For food and beverage manufacturers and distributors, superior product protection is the number one reason for transitioning from cardboard and wood to reusables. Sturdy, moisture-proof reusable containers have a high stacking strength and good insulating properties that protect products even in rough shipping environments. In the agricultural industry where profit margins are slim, reducing spoilage is critical. Many farming operations now use robust yet well-ventilated reusable crates to package and ship produce. Improved ventilation removes field heat faster, improving produce freshness and lowering cooling costs.

As one would expect, choosing reusable transport packaging over limited-use alternatives is better for the environment, too. And today more than ever, sustainable operations and a greener supply chain add value to a company's portfolio and appeal in the marketplace.

Research by has shown that energy use, solid waste, and greenhouse gas emissions are all significantly greater for disposable packaging, even when it's recycled, compared to reusables. A 2004 life cycle study that compares reusable plastic crates to corrugated cardboard containers found that reusables produced 95 percent less solid waste, required 39 percent less energy and generated 29 percent less greenhouse gas emissions.

Because reusable containers and pallets are lighter and can be stacked more efficiently, fewer forklift trips are needed inside a facility and more product can be loaded onto each truck, reducing the number of trips. That means lower fuel costs as well as emissions -- a big concern with today's high gas and diesel prices.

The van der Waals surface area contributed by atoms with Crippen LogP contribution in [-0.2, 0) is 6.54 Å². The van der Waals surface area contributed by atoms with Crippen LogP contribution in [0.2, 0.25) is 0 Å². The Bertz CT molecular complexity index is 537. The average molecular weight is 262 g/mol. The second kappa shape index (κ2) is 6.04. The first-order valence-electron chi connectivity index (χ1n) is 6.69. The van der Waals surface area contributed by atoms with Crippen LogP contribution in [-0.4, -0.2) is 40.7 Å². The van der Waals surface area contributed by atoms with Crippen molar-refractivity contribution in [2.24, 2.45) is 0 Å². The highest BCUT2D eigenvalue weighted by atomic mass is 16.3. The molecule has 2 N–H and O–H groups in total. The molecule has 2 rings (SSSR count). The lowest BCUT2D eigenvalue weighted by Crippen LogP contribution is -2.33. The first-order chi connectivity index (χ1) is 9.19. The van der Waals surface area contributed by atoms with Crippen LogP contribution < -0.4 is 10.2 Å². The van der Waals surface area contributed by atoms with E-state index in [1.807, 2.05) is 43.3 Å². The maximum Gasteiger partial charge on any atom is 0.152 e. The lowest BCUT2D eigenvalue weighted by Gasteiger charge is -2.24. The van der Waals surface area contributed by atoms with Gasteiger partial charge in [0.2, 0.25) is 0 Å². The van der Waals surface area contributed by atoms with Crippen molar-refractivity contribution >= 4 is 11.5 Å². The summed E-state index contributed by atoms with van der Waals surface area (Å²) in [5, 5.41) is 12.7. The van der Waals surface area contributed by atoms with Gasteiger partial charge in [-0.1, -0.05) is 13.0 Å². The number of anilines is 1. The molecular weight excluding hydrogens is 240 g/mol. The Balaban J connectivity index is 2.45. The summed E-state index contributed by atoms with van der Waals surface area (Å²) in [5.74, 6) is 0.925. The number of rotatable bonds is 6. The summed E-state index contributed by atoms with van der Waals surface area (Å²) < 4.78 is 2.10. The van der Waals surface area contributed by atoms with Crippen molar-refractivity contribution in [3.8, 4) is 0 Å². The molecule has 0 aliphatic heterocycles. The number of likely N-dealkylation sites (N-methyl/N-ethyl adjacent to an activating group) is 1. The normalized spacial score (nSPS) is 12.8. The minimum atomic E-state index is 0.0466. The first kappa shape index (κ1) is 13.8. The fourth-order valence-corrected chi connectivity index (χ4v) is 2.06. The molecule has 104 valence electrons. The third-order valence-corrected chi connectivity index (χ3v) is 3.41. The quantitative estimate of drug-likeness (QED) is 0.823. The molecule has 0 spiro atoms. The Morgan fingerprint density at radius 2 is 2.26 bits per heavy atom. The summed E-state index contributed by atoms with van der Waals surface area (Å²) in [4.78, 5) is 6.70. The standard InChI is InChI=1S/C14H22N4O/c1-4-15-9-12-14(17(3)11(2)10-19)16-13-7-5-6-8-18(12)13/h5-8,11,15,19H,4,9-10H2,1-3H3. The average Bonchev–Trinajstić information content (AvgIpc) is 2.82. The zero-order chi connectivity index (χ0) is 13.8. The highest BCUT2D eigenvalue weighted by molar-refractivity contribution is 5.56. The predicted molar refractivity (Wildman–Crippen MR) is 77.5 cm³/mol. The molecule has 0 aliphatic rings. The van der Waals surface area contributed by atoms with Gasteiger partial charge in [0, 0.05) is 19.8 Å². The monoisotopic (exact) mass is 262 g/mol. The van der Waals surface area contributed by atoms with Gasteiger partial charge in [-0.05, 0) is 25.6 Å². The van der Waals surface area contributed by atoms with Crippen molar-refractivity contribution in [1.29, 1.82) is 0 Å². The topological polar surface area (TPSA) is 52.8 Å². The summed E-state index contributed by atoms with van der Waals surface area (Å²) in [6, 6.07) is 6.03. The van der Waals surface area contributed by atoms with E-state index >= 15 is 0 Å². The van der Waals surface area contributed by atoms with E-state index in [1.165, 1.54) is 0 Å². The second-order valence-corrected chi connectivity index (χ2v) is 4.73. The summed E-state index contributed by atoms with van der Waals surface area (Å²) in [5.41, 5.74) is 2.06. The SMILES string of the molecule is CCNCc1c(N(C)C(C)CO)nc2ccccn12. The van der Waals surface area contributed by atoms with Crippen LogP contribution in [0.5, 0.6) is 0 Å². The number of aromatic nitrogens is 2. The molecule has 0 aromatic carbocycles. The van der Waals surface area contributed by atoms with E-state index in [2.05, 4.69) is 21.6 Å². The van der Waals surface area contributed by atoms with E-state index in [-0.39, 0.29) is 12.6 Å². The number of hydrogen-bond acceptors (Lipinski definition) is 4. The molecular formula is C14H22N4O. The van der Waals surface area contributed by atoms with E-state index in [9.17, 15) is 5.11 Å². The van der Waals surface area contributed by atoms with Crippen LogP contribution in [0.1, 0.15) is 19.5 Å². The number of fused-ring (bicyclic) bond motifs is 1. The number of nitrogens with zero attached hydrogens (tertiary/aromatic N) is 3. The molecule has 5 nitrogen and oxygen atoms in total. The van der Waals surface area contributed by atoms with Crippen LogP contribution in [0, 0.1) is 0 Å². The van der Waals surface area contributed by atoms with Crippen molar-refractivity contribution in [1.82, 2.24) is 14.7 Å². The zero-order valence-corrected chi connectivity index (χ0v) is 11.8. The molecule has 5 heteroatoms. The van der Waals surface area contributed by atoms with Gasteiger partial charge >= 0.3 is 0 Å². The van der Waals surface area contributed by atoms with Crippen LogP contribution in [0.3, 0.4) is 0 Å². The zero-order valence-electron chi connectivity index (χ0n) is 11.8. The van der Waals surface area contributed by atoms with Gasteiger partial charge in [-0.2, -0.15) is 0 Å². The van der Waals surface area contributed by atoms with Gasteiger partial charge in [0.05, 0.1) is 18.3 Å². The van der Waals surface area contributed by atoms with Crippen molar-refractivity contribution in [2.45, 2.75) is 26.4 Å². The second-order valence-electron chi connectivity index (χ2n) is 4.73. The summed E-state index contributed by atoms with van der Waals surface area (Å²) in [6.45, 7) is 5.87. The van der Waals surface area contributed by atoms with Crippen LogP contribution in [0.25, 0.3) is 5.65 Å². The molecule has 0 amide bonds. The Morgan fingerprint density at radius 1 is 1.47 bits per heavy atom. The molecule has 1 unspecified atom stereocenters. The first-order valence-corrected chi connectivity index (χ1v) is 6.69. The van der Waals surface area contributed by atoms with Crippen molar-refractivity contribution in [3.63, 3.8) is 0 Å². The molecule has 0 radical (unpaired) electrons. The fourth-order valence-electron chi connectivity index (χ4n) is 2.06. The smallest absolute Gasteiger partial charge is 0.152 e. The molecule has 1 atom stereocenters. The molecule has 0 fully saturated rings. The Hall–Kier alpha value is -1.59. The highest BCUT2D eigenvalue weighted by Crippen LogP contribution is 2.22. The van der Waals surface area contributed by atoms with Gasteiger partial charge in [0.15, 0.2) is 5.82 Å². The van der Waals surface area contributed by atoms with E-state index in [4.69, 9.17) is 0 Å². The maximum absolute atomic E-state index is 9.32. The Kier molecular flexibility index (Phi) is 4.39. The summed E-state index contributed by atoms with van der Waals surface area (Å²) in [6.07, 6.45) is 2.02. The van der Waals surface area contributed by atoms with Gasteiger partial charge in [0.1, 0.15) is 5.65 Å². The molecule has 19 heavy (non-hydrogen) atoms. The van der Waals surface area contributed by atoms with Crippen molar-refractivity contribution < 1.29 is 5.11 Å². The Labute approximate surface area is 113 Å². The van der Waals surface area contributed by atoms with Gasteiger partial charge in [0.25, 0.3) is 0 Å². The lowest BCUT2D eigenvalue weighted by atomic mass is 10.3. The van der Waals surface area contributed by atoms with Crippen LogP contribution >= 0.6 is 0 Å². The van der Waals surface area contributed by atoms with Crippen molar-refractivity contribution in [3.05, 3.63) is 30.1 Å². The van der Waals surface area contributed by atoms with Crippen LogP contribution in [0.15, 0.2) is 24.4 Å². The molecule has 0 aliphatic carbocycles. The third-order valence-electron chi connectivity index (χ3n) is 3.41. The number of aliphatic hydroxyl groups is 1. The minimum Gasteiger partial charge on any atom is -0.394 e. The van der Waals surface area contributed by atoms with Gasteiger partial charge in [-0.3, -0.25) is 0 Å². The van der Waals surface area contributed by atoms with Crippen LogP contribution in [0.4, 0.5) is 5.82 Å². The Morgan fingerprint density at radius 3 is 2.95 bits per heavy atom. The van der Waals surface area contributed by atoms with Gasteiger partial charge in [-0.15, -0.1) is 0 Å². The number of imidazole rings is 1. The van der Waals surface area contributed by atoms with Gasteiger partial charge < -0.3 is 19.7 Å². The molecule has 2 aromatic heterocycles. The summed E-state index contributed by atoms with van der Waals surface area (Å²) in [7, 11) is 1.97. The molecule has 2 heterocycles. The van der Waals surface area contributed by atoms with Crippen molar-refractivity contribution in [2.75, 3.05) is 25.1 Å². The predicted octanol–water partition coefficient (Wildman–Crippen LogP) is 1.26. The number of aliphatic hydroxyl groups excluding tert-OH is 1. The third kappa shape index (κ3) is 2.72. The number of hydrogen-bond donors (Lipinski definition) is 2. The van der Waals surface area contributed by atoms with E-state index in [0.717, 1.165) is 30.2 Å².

Who Should Consider Reusables?

Switching to reusables can add large profits to a company's bottom line, but it also requires operational changes and up-front investment. Typically, reusable transport packaging has a higher initial cost than one-time or limited-use transport packaging because it is designed and manufactured with more durable, longer-lasting materials. Other costs may include new material handling equipment, such as washers and sanitizers, additional or new storage systems, and reverse logistics (the return transportation of empty reusables packaging components).

However, these costs are usually offset by the savings opportunities: reduced disposal and labor costs, decreased or eliminated product damage and better worker safety. The return on investment (ROI) for the higher cost of reusable packaging depends on the frequency of reuse: the more trips each reusable container or pallet can make, the higher the ROI. Operations that will generally benefit from reusables are those with a flow of consistent products in large volumes and "closed-loop" systems, where the delivery of products can be combined with the return of empty containers in one trip. Large or bulky products -- or those easily damaged -- are also good candidates for reusable transport packaging.

To help businesses determine if a switch to reusables makes sense for them, the Stopwaste Partnership, together with the Reusable Packaging Association, has developed a Reusables Cost Comparison Tool. The tool is available at, a website that addresses all aspects of reusable transport packaging. The site also includes case studies, a listing of relevant events and workshops, and many other resources.

Justin Lehrer is the program manager at